When we got good then there was the roller disco at the Drill Hall  in Lincoln to attend. In dim lights with loud music we would all skate round, anticlockwise, at great speed spotting handsome boys in the melee. There was even a ramp in the middle of the room where the really brave ( and sexy) boys would do tricks.

This has never left me and I am keen for my children to learn too but there is one small difficulty. Time. Skills like these aren't learned overnight. It takes patience and resilience and determination and perseverance. I love my children dearly but these are skills that seem to have been a little lost over the years. In this age of X Factor fame and instant gratification, just plugging away at something until you can do it is less fashionable.

I saw Matthew Syed speak at a conference recently. He talks about the need to keep trying, to be open to failure and to practise to achieve what you want out of life. It doesn't really matter what it is that you want, roller skating, writing a novel, running the world. They all take the same skills.

So I'll be encouraging my kids to learn to skate until they can do it well and then maybe, when they are adults with children of their own, they will be able to skate backwards too!


Wednesday, 6 July 2016


Ok. Enough Navel gazing on the subject of my literary future. I have made a decision and it really wasn't that hard once I got some perspective.

I asked myself a really simple question. I had asked myself it before but I'm not sure I've always been completely honest, tending to skirt round stuff, and peppering my answer with lots of buts and maybes. I thought I was being realistic but actually it was probably just plain pessimism. So here's the question -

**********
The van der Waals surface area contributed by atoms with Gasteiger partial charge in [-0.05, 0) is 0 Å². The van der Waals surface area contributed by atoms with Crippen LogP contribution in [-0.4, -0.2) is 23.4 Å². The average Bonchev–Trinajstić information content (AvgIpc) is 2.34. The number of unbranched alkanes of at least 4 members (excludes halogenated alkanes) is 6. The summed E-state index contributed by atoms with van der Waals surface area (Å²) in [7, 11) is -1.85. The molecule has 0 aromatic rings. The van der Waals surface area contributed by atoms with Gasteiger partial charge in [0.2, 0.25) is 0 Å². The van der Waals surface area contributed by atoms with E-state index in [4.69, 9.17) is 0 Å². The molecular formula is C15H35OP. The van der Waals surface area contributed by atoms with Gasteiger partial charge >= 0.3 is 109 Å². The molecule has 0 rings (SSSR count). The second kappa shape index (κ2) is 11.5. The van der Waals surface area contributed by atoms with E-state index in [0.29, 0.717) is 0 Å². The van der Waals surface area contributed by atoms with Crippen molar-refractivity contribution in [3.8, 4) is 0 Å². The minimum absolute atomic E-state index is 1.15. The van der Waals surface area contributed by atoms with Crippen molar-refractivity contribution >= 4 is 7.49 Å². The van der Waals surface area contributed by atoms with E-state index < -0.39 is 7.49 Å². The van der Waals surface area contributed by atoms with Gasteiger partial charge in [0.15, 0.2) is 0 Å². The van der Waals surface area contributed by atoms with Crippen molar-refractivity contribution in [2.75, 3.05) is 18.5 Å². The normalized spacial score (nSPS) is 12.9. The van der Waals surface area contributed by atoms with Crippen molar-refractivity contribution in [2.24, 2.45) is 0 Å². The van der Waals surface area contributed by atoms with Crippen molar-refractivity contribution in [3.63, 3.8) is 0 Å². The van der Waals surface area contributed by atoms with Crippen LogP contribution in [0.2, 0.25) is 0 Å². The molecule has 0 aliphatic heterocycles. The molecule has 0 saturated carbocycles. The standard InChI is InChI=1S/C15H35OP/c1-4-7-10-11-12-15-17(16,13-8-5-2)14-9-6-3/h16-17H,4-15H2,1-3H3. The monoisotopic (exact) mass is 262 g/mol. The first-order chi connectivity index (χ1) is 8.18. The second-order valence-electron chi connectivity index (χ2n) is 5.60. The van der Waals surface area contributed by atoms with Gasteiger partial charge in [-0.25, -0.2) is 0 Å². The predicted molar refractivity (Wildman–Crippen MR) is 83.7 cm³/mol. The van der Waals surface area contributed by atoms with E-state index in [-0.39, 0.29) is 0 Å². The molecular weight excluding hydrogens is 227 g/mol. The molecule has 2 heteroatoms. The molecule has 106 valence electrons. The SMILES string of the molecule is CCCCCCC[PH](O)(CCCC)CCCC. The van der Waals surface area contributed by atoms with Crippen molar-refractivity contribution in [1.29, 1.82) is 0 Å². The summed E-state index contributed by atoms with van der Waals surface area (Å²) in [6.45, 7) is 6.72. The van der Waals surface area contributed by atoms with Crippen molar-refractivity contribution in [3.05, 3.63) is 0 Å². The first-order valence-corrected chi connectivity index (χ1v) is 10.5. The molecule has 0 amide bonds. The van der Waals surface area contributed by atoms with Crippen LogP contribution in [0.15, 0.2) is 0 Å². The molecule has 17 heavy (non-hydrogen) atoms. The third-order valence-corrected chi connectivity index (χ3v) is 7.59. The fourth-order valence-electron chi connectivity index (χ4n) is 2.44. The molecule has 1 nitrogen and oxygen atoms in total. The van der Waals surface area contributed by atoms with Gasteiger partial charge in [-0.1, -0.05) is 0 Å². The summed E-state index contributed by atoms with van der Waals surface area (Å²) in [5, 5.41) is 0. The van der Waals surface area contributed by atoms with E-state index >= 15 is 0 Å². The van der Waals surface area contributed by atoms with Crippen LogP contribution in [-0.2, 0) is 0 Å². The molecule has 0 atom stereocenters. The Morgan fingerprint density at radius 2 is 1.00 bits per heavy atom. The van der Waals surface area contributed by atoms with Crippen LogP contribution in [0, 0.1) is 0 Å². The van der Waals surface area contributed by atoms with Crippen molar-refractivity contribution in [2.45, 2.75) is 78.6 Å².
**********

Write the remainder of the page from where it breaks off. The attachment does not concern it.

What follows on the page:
What do I really want?

It's not rocket science is it? The answer isn't either.

To be sitting on a train and see someone nearby reading something that I wrote.

So then came the tricky follow up.

How will I achieve that?

By working really hard to make my books the best they can possibly be and then following the traditional publishing route to get them to the person on the train.

There you go. That wasn't that difficult, was it?

I didn't get there all by myself, mind you. My lovely meditation teacher Melanie Kirkbride had a hand in it. I thought that my head and my heart were pulling me in different directions and I couldn't decide which one knew best. Melanie pointed out that I should allow my intuition (heart) to make the decision and then use my intellect (head) to make it happen. So rather than constantly coming up with barriers as to why I shouldn't try traditional publishing, I should put all that effort into trying to make it work.

Now that I've made that decision, life is a whole lot less complicated. I have Lucinda Fox to have fun with in the self publishing world but when it comes down to my true passion, the books that I write for the love of writing, I am going to try to push them into the deep, dark cave of traditional publishing. There be dragons on that path, and scary rejection letters but I intend to gird my loins and do battle with them both.

So that's it. I promise to torture you no more on this subject and life here at my blog will get back to normal.

Quick update of where things currently stand?

Lucinda's second book will come out this month. I am editing Postcards from a Stranger like a demon and I'm doing some messing about with Facebook platforms so no doubt I'll tell you all about that soon.